image: lexicon of sustainability

Ecological Leftovers: food for a finite planet


by Tim Willmott : Comments Off on Ecological Leftovers: food for a finite planet

It is well known that the production of livestock-based diets comes with a very large ecological footprint (livestock emits approximately 14.5% of all man-made greenhouse gas (GHG) emissions)¹. Swedish researchers have been looking at food production that remains within the global footprint which involves the ‘ecological leftovers’ principle, by raising livestock on pasture or by-products not suitable for humans. They developed three diets based on the ecological leftovers method and compared their environmental impact with current diets.

Advocated by many, meat-free diets are not necessarily the solution – some vegetarian diets use more land and have a greater climate impact than diets with a small amount of meat – but reducing livestock consumption could have significant benefits. Furthermore, livestock provides essential protein in developing countries, creates jobs for 30% of the world’s population², and delivers ecosystem services including biodiversity conservation and nutrient cycling.

The study re-evaluated the system of livestock production to balance the dietary needs of the population with environmental limits. A method was developed for designing ‘fair diets’, which do not use more than the available arable land per capita. Animals are fed with resources that are not fit for human consumption, such as grass from marginal land or by-products from crop production and food processing. These diets were compared with an average Swedish diet.

The method used to design the diets, named ‘ECOLEFT’, follows three principles:

  • arable land should mainly be used for production of plant-based foods for humans;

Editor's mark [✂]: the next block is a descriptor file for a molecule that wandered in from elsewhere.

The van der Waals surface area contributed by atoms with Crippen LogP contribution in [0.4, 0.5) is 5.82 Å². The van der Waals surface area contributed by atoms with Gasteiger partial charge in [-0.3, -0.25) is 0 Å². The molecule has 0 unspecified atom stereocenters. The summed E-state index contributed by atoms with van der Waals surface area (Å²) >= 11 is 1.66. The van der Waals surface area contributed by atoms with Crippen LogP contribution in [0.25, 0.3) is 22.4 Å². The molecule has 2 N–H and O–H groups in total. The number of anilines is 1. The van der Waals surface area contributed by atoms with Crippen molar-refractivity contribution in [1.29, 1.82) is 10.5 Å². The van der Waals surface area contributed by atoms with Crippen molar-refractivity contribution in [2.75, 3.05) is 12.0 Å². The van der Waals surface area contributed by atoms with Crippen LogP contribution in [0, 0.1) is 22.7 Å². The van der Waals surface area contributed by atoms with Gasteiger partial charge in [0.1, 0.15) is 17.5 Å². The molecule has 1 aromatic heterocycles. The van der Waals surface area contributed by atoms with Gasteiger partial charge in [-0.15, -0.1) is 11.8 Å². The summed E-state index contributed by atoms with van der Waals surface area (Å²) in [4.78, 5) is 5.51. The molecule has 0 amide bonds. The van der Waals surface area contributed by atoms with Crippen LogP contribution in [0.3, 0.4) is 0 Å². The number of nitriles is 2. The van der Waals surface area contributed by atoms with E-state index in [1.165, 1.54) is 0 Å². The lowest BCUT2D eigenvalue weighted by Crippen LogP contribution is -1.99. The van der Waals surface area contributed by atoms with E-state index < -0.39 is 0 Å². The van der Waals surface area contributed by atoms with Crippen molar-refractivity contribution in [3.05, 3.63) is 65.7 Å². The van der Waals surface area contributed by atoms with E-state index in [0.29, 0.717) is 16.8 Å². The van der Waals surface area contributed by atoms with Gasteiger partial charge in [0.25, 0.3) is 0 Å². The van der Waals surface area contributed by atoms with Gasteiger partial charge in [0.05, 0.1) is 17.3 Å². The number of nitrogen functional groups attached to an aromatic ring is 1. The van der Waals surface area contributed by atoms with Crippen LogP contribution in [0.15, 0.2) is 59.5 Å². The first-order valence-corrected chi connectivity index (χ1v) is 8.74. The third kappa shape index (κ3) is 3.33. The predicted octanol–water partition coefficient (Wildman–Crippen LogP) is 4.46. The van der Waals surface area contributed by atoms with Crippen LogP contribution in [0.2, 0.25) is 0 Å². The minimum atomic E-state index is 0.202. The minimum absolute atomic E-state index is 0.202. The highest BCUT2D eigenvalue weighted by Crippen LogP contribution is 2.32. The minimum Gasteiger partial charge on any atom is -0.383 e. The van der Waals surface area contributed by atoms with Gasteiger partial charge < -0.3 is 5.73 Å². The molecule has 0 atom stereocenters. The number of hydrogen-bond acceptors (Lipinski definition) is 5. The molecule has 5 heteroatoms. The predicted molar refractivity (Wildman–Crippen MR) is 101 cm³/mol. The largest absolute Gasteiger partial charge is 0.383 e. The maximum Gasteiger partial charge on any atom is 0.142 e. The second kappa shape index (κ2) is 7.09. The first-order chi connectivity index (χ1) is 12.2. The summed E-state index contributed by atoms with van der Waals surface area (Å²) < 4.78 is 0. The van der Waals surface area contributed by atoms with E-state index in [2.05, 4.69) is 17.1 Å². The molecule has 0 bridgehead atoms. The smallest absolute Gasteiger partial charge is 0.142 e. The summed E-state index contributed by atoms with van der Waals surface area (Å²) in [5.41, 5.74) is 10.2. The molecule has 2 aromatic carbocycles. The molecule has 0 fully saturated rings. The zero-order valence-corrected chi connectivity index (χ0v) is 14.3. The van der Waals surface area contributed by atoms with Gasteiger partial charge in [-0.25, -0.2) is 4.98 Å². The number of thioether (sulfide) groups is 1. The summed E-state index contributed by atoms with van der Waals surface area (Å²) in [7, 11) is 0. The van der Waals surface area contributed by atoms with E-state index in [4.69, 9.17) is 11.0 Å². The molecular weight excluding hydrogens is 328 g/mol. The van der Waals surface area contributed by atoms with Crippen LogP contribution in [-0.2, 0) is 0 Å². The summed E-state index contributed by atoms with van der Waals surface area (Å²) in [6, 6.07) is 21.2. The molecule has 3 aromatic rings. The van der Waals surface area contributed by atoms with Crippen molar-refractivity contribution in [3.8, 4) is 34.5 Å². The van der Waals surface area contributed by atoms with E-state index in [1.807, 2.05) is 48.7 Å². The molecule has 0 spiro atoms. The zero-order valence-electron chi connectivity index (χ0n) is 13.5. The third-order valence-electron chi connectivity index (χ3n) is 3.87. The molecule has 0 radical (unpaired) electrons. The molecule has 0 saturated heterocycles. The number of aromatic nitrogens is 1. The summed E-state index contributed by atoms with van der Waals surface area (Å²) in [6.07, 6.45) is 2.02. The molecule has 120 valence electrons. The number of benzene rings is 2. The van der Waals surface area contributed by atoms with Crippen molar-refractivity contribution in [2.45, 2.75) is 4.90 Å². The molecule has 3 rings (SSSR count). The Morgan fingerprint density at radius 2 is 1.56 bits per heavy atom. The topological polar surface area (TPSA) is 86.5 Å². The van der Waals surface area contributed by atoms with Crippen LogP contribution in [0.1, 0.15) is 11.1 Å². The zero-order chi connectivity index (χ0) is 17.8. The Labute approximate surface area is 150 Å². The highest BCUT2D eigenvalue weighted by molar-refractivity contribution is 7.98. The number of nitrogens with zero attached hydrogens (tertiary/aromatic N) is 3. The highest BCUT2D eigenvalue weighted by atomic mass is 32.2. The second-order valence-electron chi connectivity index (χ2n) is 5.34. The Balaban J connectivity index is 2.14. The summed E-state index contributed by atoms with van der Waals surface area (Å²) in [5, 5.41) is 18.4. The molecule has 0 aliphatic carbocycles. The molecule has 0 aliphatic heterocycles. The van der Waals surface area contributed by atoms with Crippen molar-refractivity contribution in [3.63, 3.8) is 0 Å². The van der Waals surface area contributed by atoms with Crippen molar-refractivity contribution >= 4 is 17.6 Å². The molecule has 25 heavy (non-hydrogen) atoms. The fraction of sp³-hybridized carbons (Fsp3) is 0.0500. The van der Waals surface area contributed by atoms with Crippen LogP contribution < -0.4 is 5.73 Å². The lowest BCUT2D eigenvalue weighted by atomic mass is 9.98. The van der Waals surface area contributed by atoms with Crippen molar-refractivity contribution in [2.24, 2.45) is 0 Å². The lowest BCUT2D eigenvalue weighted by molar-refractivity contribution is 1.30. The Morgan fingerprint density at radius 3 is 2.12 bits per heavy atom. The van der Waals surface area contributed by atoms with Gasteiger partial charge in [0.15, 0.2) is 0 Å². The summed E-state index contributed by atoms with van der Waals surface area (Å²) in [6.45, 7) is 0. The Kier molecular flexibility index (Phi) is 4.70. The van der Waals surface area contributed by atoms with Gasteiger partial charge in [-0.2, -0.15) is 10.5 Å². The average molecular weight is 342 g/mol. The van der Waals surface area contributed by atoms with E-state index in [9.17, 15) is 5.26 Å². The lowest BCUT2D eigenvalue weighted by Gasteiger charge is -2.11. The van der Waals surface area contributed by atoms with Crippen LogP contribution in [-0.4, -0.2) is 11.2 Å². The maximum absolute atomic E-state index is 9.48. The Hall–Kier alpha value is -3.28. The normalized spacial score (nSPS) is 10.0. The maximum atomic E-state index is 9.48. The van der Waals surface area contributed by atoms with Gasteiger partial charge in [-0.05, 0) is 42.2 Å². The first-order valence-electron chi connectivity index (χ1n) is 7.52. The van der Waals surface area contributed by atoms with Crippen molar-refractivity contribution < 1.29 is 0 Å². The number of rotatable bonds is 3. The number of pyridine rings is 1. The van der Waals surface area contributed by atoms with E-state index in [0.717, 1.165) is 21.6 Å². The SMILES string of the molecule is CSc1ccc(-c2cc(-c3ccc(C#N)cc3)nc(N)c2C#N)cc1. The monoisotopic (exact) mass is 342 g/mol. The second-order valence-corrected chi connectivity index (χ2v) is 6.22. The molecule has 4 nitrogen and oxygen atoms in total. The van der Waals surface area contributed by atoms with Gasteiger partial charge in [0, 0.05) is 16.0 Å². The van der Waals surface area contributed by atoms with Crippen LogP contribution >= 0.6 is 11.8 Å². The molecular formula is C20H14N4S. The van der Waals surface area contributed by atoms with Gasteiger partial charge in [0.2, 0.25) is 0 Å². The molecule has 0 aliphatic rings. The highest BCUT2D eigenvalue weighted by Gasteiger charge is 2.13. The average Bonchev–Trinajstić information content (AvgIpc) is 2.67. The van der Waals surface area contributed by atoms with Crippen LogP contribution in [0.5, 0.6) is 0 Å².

• livestock should be fed biomass not suitable/desirable by humans;
  • semi-natural grassland should be used for livestock production only if grazing can be justified by reasons other than meat and milk production (e.g. biodiversity conservation, providing livelihood).

ECOLEFT was used to develop three different dietary models, applied to Sweden.

In the first scenario (I-Milk), milk and meat were produced in intensive systems, in which high-producing dairy cows were used to maximise milk production.

In the second scenario, E-Milk, dairy cows were fed on forage (e.g. grass or hay), while the by-products (plus cereals and legumes) were fed to poultry and pigs.

In the final scenario, Suckler, the pasture was grazed by suckler herds (young animals that still draw milk from suckling cows). The number of animals needed to graze the land could then be reduced (as suckling cows can survive on semi-natural grassland to a greater extent than dairy cows). By-products were again used to feed poultry and pigs.

The researchers compared the amounts of protein-rich foods consumed in the three diets to current consumption patterns and Swedish nutrition recommendations. The I-Milk, E-Milk and Suckler diets would reduce the proportion of agricultural land used to grow feed for animals from the current level of approximately 75% to 58%, 50% and 42%, respectively.

To assess the environmental impacts of these changes, the researchers used the planetary boundaries framework³.

Land use for all ECOLEFT diets was within planetary boundaries, and lower than for the current Swedish population’s diet. After producing the food needed and energy needed for agriculture, there was ‘spare land’ available in all the ECOLEFT diets, when compared with the total currently available arable land in Sweden. Although the diets did not meet the strict climate planetary boundary of zero net emissions, their climate impact was less than half that associated with current Swedish diets and compatible with pathways for limiting global warming to 2°C.

The researchers say that it is clear that ECOLEFT techniques—which reduce climate impact and create land for other purposes—are likely to cause less overall environmental damage than techniques supporting current, established diets.

Read the full article here.

  1. FAO (2013) Tackling climate change through livestock.
  2. World Bank, 2014. World Development Indicators Table 3.2.
  3. Rockström, J. et al (2009). A safe operating space for humanity. Nature, 461(7263), pp.472-475.
  4. Steffen, W. et al (2015). Planetary Boundaries: Guiding Human Development on a Changing Planet. Science, 347 (6223).

Source: Röös, E., Patel, M., Spångberg, J., Carlsson, G. & Rydhmer, L. (2016). Limiting livestock production to pasture and by-products in a search for sustainable diets. Food Policy, 58, pp.1-13. DOI: 10.1016/j.foodpol.2015.10.008

source: Science for Environment Policy


Comments are closed